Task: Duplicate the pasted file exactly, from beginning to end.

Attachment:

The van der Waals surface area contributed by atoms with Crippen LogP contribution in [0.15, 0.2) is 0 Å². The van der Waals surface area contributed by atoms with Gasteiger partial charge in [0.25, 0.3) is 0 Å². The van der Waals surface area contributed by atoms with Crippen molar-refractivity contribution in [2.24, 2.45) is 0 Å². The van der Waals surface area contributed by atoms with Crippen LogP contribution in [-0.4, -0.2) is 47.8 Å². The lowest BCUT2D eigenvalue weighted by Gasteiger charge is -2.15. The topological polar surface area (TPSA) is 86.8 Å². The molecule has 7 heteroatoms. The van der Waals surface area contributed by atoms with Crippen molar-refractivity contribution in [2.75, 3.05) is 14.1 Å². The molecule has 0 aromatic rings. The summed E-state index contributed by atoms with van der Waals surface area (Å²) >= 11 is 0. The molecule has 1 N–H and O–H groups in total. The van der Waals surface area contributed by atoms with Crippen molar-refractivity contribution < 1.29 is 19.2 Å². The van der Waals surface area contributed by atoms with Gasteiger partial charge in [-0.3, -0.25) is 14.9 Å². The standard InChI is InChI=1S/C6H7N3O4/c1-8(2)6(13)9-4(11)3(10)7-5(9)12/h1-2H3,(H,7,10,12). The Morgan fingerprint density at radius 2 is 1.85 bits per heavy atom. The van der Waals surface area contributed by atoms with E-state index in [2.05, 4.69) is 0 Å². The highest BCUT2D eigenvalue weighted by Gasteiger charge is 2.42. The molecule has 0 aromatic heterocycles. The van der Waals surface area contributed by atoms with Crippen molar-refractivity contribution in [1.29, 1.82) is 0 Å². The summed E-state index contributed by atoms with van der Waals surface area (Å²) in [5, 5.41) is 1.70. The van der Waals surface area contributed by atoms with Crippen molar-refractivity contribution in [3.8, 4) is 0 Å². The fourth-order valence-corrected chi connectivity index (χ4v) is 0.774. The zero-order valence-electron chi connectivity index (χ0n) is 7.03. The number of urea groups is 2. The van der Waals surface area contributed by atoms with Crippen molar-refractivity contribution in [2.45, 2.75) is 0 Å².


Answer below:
The van der Waals surface area contributed by atoms with Crippen LogP contribution in [0.15, 0.2) is 0 Å². The van der Waals surface area contributed by atoms with Gasteiger partial charge in [0.25, 0.3) is 0 Å². The van der Waals surface area contributed by atoms with Crippen molar-refractivity contribution in [2.24, 2.45) is 0 Å². The van der Waals surface area contributed by atoms with Crippen LogP contribution in [-0.4, -0.2) is 47.8 Å². The lowest BCUT2D eigenvalue weighted by Gasteiger charge is -2.15. The topological polar surface area (TPSA) is 86.8 Å². The molecule has 7 heteroatoms. The van der Waals surface area contributed by atoms with Crippen molar-refractivity contribution in [2.75, 3.05) is 14.1 Å². The molecule has 0 aromatic rings. The summed E-state index contributed by atoms with van der Waals surface area (Å²) >= 11 is 0. The molecule has 1 N–H and O–H groups in total. The van der Waals surface area contributed by atoms with Crippen molar-refractivity contribution < 1.29 is 19.2 Å². The van der Waals surface area contributed by atoms with Gasteiger partial charge in [-0.3, -0.25) is 14.9 Å². The standard InChI is InChI=1S/C6H7N3O4/c1-8(2)6(13)9-4(11)3(10)7-5(9)12/h1-2H3,(H,7,10,12). The Morgan fingerprint density at radius 2 is 1.85 bits per heavy atom. The van der Waals surface area contributed by atoms with E-state index in [2.05, 4.69) is 0 Å². The highest BCUT2D eigenvalue weighted by Gasteiger charge is 2.42. The molecule has 0 aromatic heterocycles. The van der Waals surface area contributed by atoms with Crippen molar-refractivity contribution in [1.29, 1.82) is 0 Å². The summed E-state index contributed by atoms with van der Waals surface area (Å²) in [5, 5.41) is 1.70. The van der Waals surface area contributed by atoms with Crippen molar-refractivity contribution in [3.8, 4) is 0 Å². The fourth-order valence-corrected chi connectivity index (χ4v) is 0.774. The zero-order valence-electron chi connectivity index (χ0n) is 7.03. The number of urea groups is 2. The van der Waals surface area contributed by atoms with Crippen molar-refractivity contribution in [2.45, 2.75) is 0 Å².